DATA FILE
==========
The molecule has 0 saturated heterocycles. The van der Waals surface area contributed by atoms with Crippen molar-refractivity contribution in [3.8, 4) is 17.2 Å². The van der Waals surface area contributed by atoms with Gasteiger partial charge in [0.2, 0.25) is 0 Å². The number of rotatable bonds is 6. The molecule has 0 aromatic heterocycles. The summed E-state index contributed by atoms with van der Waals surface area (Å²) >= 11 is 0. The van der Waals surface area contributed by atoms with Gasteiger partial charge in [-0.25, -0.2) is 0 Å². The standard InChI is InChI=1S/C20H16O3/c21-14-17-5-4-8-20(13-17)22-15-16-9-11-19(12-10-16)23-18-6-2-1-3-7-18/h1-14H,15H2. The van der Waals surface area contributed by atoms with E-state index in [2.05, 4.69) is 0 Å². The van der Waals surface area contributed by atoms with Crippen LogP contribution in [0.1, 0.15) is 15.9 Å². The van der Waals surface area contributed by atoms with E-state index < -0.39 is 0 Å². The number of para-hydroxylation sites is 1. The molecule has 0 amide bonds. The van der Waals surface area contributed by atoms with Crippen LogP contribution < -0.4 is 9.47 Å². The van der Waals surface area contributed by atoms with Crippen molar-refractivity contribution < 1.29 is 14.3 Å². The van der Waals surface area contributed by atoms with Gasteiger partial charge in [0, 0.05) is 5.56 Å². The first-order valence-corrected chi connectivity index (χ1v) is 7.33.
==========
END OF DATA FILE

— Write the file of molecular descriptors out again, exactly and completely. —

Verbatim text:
The molecule has 0 saturated heterocycles. The van der Waals surface area contributed by atoms with Crippen molar-refractivity contribution in [3.8, 4) is 17.2 Å². The van der Waals surface area contributed by atoms with Gasteiger partial charge in [0.2, 0.25) is 0 Å². The number of rotatable bonds is 6. The molecule has 0 aromatic heterocycles. The summed E-state index contributed by atoms with van der Waals surface area (Å²) >= 11 is 0. The van der Waals surface area contributed by atoms with Gasteiger partial charge in [-0.25, -0.2) is 0 Å². The standard InChI is InChI=1S/C20H16O3/c21-14-17-5-4-8-20(13-17)22-15-16-9-11-19(12-10-16)23-18-6-2-1-3-7-18/h1-14H,15H2. The van der Waals surface area contributed by atoms with E-state index in [2.05, 4.69) is 0 Å². The van der Waals surface area contributed by atoms with Crippen LogP contribution in [0.1, 0.15) is 15.9 Å². The van der Waals surface area contributed by atoms with E-state index < -0.39 is 0 Å². The number of para-hydroxylation sites is 1. The molecule has 0 amide bonds. The van der Waals surface area contributed by atoms with Crippen LogP contribution < -0.4 is 9.47 Å². The van der Waals surface area contributed by atoms with Crippen molar-refractivity contribution < 1.29 is 14.3 Å². The van der Waals surface area contributed by atoms with Gasteiger partial charge in [0, 0.05) is 5.56 Å². The first-order valence-corrected chi connectivity index (χ1v) is 7.33.